By Shaun Petersen
NIADA is your voice in Washington D.C., advocating for independent dealers, the used vehicle industry and small business. Here’s a look at the latest news and NIADA efforts regarding legislative, regulatory and grass roots activities.
Just hours before the June 30 deadline for small businesses to apply for Paycheck Protection Program loans, the Senate hastily proposed and passed by unanimous consent a bill to extend that deadline to Aug. 8.
The House unanimously passed the PPP Extension Act the next day, and on July 4 it was signed into law by President Trump.
The bill gave businesses more than six extra weeks to get the Small Business Administration’s emergency relief loans, designed to help small businesses keep their employees on the payroll during the COVID-19 pandemic.
Congress appropriated $659 billion for the loans, which can be forgiven if the recipient meets certain conditions – including using at least 60 percent of the funds for payroll.
As of July 6, more than $130 billion of that funding was still available, according to data released by the SBA. The data showed some 4.9 million loans had been approved for a total of about $521 billion. NIADA’s analysis found 18,381 used car dealerships have received PPP loans.
Dealers can download the application form and search for an approved PPP lender on NIADA’s COVID-19 Dealer Resource page at covid19.niada.com.
Another bill involving the PPP – the Paycheck Protection Small Business Forgiveness Act – was introduced in the Senate on June 20 by Sens. Kevin Cramer (R-N.D.), Bob Menendez (D-N.J.), Thom Tillis (R-N.C.) and Kyrsten Sinema (D-Ariz.).
The bill would allow PPP loans of $150,000 or less to be automatically forgiven once the borrower completes a one-page forgiveness document. SBA statistics show that accounts for 86 percent of PPP loans – including 89 percent of those received by used vehicle dealers – but only 26 percent of the funds disbursed.
NIADA is among a large group of trade associations and banks that signed a letter supporting the bill that was sent to members of Congress.
Consumer Financial Protection Bureau: The CFPB’s unprecedented autonomy was dented June 29, when the provision in the law preventing the President from removing its director at will was ruled unconstitutional by the Supreme Court.
In the case of Seila Law v. Consumer Financial Protection Bureau, a 5-4 majority of the justices struck down the rule that the director could only be removed for “inefficiency, neglect of duty or malfeasance in office” as a violation of the separation of powers.
But the court allowed the bureau to continue operating. The plaintiff had sought to invalidate the entire statute that created the CFPB.
While the bureau survived that court challenge, there are other challenges to its structure.
On June 17, Sen. Deb Fischer (R-Neb.) introduced the Financial Product Safety Commission Act, which would replace the CFPB’s director with a bipartisan five-member commission.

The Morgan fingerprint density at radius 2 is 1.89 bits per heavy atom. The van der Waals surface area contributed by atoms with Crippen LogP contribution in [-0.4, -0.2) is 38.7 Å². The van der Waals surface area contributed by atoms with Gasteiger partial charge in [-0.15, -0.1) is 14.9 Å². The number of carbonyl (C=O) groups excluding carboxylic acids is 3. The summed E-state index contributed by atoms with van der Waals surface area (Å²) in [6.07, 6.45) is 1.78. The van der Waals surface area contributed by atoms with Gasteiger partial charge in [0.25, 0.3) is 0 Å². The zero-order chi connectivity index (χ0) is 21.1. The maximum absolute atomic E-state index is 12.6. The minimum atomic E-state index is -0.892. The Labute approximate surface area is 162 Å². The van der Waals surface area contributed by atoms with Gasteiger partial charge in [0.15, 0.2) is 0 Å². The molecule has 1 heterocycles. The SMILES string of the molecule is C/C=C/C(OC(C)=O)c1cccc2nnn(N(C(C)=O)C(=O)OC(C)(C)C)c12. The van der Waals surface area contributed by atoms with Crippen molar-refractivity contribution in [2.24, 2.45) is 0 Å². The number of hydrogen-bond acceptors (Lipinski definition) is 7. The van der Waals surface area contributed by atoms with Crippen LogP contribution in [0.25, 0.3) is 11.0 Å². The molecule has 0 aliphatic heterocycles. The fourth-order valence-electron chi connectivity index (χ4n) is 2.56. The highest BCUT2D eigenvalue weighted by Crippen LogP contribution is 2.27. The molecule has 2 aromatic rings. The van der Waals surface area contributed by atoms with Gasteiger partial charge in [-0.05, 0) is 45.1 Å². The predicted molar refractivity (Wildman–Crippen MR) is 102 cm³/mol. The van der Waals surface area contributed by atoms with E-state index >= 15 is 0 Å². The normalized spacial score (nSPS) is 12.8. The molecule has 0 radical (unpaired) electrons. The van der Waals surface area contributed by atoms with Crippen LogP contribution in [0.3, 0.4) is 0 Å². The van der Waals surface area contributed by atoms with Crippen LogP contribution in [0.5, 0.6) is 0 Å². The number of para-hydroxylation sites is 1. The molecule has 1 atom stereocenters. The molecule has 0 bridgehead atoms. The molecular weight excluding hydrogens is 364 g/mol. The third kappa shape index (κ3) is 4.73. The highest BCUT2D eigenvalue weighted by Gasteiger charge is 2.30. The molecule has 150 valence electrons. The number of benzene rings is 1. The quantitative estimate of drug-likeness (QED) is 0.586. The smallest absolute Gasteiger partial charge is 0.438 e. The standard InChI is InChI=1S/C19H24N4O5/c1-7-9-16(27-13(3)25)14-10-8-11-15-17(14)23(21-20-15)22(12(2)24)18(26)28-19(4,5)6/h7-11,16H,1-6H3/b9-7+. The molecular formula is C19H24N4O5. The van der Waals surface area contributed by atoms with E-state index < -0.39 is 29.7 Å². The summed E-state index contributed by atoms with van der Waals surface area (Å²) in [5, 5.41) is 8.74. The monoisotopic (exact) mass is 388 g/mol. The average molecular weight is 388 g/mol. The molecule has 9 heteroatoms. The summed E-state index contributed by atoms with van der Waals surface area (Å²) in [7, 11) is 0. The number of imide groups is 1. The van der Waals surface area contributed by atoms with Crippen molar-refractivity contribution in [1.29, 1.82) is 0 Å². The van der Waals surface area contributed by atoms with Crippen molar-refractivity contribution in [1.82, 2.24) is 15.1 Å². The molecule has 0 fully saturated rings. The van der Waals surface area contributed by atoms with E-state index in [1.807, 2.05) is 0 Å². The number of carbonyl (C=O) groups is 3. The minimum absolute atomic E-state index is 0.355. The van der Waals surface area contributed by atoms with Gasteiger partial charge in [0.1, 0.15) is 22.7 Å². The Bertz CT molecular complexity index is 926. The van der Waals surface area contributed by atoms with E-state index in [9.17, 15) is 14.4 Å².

NIADA has long advocated for the CFPB to be led by a bipartisan commission, as well as making it more accountable by having its funding subject to congressional appropriations like other agencies. Currently, the CFPB is funded by direct transfers from the Federal Reserve.
The CFPB’s current director, Kathy Kraninger, recently spoke with an NIADA contingent that included CEO Steve Jordan, BHPH Commission chairman Don Griffin of Carhop, commission member Lawrence Meade of Easton Motors in Wisconsin and myself, via conference call.
The conversation – a follow-up to a call two months previously – included a discussion of the unease in the independent used vehicle market, illustrated by Wells Fargo’s recent decision to stop lending through most of its independent dealership customers.
We informed Kraninger about the challenges of independents trying to acquire capital to operate and being able to extend credit to their customers, and discussed the availability and cost of credit in all lending tiers.
USMCA: The United States-Mexico-Canada Agreement, which went into effect July 1, was not meant to restrict the movement of used vehicles between the nations.
That said, the trade deal includes language that could be interpreted as placing tariffs on used vehicles built before USMCA was in effect that are imported into the U.S. from Mexico and Canada.
NIADA joined the National Automobile Dealers Association, the National Auto Auction Association and other auto industry groups in a letter to U.S. Customs and Border Protection pointing out the consequences of such tariffs and urging the agency to continue to treat used vehicle commerce as it was under USMCA’s predecessor, NAFTA – allowing North American used vehicles to remain tariff-free in the North American market.
Oregon: NIADA and Oregon IADA are fighting a proposal by the state’s Department of Motor Vehicles that would brand vehicles as salvage based solely on junk/salvage insurance information from the vehicle’s NMVTIS report.
The rule could have an enormous impact on consumers or dealers who own vehicles that had clean titles but would suddenly lose most of their value – or even be rendered undriveable in Oregon.
The associations submitted comments in opposition to the proposed rule, urging the DMV to consider only state-reported information in the NMVTIS – not the information reported by insurance companies and others, which is neither complete nor conclusive.
When a similar policy was put in place by Ohio’s Bureau of Motor Vehicles in 2018, the state legislature created a committee – which included a representative of Ohio IADA – to study the matter. The committee ultimately declined to put the new policy in place.
Shaun Petersen is NIADA’s senior vice president of legal and government affairs.